Friday, September 10, 2010

Ten (Green) Things for Syracuse

I brought my soap box into work this morning, so without further ado, here's my list of Ten (Green) Things I'd like to see for Syracuse. Forgive me if you've heard me grumble about some of these before, but I do go on, don't I ...
  • Walkable neighborhoods—My colleague Carissa Matthews walks to work, and this morning enjoyed chatting with school kids waiting for their bus and other neighbors she might not have bumped into in a car, one of whom was helped after she tripped on a broken sidewalk. Yes, walkable neighborhoods means fixing sidewalks, painting lines, making pedestrian crossings work, planting grass—not weed—verges.
  • Abandoned Office Building Law—Once an office building has been unoccupied for five years, a review must be held to determine whether it's allowed another five years on the market, or whether it qualifies as historic or significant, or whether it should be deconstructed. There are way too many abandoned office buildings in our downsized city, giving us a "rotting teeth" look.
  • Mini-Parks in abandoned lots—The mini-park on Warren Street is an excellent example of what can be done with an abandoned lot, whether short term or long. More mini-parks, less parking lots.
  • Environmentally friendly parking lots—But if Murbro or another parking company buys a lot, their contract must stipulate environmentally and aesthetically friendly features, such as rainwater capture and green infrastructure landscaping.
  • Plastic bag ban—I wrote about this in my last blog, and, amazingly, California voted down the ban. So, Syracuse, we could be a national leader if we ban the biggest symbol of our throw-away, oil-dependent culture/economy!
  • Municipal Composting & Recycling Centers—I've been longing for composting centers ever since I started traveling to Montreal, where large composting bins are all over the Outremont district, and close to garden allotments. In my home town of Brighton, England, glass/plastic/paper recycling centers (on street corners) have been commonplace since the late 1980s.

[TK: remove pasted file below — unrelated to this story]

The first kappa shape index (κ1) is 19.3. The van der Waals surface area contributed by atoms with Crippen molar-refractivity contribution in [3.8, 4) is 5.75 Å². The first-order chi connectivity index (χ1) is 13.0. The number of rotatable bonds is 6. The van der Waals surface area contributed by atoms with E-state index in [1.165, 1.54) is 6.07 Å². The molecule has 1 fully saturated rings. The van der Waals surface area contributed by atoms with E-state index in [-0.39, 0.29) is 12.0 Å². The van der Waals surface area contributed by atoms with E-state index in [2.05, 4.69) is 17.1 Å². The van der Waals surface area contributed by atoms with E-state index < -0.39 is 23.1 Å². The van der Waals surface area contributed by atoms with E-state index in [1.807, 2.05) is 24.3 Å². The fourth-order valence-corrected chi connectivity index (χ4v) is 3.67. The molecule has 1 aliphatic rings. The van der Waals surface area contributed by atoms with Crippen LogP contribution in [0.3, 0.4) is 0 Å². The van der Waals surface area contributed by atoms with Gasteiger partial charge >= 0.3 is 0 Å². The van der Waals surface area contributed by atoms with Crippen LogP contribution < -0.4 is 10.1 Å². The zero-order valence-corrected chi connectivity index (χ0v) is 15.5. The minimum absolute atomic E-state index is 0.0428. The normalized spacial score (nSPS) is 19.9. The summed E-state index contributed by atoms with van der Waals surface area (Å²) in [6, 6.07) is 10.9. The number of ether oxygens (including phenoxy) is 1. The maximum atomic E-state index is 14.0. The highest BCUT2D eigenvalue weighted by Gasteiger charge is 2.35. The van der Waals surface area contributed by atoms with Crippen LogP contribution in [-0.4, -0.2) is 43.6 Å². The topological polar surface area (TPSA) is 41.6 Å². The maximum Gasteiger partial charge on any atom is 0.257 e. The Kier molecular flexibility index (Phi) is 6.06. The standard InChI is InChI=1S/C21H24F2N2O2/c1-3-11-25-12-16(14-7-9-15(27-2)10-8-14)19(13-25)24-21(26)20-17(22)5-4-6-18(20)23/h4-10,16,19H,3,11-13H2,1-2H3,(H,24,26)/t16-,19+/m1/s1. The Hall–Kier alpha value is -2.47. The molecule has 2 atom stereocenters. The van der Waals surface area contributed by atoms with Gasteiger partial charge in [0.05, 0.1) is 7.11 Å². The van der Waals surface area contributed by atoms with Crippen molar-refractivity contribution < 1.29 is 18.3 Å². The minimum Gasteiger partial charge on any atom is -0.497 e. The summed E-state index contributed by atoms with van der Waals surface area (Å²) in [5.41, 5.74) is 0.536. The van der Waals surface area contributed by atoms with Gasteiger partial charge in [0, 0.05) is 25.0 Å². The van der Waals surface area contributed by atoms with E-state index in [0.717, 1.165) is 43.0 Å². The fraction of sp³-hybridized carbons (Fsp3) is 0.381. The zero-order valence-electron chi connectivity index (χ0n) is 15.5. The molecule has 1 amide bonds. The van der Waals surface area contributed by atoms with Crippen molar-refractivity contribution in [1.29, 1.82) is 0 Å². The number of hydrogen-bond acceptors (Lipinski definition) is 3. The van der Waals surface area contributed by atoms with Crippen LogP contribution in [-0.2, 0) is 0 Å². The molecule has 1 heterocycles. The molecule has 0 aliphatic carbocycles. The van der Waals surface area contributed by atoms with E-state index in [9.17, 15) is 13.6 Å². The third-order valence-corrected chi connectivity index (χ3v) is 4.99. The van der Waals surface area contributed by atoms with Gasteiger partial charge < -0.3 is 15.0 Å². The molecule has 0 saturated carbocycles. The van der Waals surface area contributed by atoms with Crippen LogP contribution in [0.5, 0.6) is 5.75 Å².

• Pedestrian Zones—Another common feature in English and other European cities. Armory Square in particular could go completely pedestrian or allow buses and taxis only (as the main shopping street in Brighton—Western Road—does). This, of course, encourages a public transportation/walking/biking culture.
  • Return of Erie Blvd median to a naturalized state—I understand local green infrastructure experts are thinking of ways to return some areas of Syracuse to its naturalized (swampy) state, as a way to solve our storm/sewer issue. Erie Blvd east of the city is massively, stupidly wide (because it was a canal, then a railroad—much too wide for a road!) The median of this thoroughfare could be turned into a beautiful and useful pilot/demonstration project.
  • Parking rates that pay by the size of car—Economic incentives work. Until Australia-bound prison ships were paid by the inmate walking off the ship rather than onto it, death rates on those ships were as high as 50%. The economic incentive to treat prisoners well reduced it to 1%. So, stop people using F-350s and Suburbans as commuter cars and introduce "pay by the weight" (or by the class: sub-compact, compact, etc) parking in our city.
  • Tear down I-81—It will be a huge project and one that will cause plenty of inconvenience, but it will create jobs (the Obama Administration is thinking along these public works lines) and we already have the alternative north-south route in place (I-481). Let's git r done!
Got any (green) wish list items for Syracuse? If so, please e-mail them to me!

—Martin Walls, Syracuse Center of Excellence